Chen v Gu; Chen v Nguyen [2011] NSWSC 1622 (15 December 2011)

REAL PROPERTY – where as part of their divorce settlement in the Family Court, the plaintiff (husband) and the first defendant (wife) were confirmed as tenants-in-common in equal shares of a unit and they were both named as owners on the certificate of title – where the first defendant sold the unit without the knowledge or consent of the plaintiff and forged the plaintiff’s signature on the contract of sale, the transfer and two authorities which purported to authorise her to act on the plaintiff’s behalf in relation to the sale and also to receive all of the net proceeds of sale – where the first defendant alleges an oral agreement whereby the plaintiff agreed to give her his half-interest in the unit in return for her relinquishing her alleged interest in another property and the first defendant also alleges that the sale occurred with the knowledge and consent of her ex-husband and that he authorised her to sign his name on the conveyance documents – issues of credit of witnesses – whether there was an agreement between the plaintiff and the first defendant that the plaintiff would pay money to the first defendant periodically in relation to a partnership business that they ran together which was subsequently run solely by the plaintiff – where the plaintiff also brings an action against the Registrar-General seeking compensation from the Torrens Assurance Fund for the loss of his interest in the unit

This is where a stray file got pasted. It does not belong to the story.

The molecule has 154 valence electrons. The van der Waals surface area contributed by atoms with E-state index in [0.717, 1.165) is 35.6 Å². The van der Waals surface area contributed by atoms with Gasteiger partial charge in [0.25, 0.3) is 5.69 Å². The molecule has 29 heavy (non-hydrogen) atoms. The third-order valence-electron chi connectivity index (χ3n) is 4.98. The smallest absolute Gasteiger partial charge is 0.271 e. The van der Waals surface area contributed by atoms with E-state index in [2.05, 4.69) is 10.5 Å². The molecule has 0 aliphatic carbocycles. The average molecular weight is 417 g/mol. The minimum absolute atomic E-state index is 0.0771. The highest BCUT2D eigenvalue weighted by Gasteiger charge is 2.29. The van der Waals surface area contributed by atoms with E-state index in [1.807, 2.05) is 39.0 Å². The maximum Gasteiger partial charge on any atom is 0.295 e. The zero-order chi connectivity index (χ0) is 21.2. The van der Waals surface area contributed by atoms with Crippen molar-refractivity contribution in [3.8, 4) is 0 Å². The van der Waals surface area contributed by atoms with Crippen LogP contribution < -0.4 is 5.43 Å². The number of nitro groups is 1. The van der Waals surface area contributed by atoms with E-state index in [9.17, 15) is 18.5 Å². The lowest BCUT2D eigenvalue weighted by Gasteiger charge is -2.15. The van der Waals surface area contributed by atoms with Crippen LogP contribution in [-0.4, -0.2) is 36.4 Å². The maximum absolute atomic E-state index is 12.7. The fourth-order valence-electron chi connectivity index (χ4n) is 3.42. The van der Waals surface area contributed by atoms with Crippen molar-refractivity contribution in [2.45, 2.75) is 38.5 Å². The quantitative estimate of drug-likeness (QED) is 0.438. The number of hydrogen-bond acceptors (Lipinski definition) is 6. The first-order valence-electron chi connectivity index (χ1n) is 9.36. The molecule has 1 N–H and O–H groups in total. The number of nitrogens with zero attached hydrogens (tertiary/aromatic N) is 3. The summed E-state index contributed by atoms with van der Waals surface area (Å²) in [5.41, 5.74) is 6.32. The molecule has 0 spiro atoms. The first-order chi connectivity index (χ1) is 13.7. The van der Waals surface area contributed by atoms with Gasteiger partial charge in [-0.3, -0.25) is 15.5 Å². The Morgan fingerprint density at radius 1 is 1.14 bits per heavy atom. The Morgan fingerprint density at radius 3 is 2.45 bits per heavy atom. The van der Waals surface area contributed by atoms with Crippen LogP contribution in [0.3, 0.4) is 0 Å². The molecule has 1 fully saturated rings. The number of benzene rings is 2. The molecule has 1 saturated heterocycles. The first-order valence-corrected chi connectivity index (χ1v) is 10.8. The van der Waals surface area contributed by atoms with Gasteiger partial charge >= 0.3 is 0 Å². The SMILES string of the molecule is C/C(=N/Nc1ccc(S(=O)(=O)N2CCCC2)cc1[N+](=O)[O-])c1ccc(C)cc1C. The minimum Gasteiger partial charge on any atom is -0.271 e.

NEGLIGENCE – where the plaintiff brings an action in negligence against the solicitor who handled the sale of the unit – where the plaintiff and the first defendant spoke Chinese but the solicitor did not – where the first defendant and the plaintiff were completely unknown to the solicitor – where the first defendant attended the solicitor’s office twice with her cousin who was presented to the solicitor as her ex-husband – where the solicitor only took instructions from the first defendant and made no effort to ensure that the person he thought was her ex-husband understood the effect of those instructions – where the first defendant presented the signed contract of sale, transfer and two authorities to the solicitor on which the plaintiff’s signature was forged by the first defendant – whether there was a duty on the part of the solicitor to seek photographic identification to ensure that his clients were who they said they were – checking that the certificate of title is not a forgery is not sufficient – CAUSATION – whether the solicitor’s breaches of duty owed to the plaintiff as found caused the plaintiff’s loss – whether a false attestation of the plaintiff’s apparent signature on the transfer is a novus actus interveniens which breaks the chain of causation

TORTS – conversion – whether the solicitor wrongfully converted property jointly owned by the plaintiff and the first defendant ie the certificate of title, and wrongly converted the cheques representing the proceeds of sale of the unit by acting on the forged authority given by the first defendant to him and giving those cheques to the first defendant alone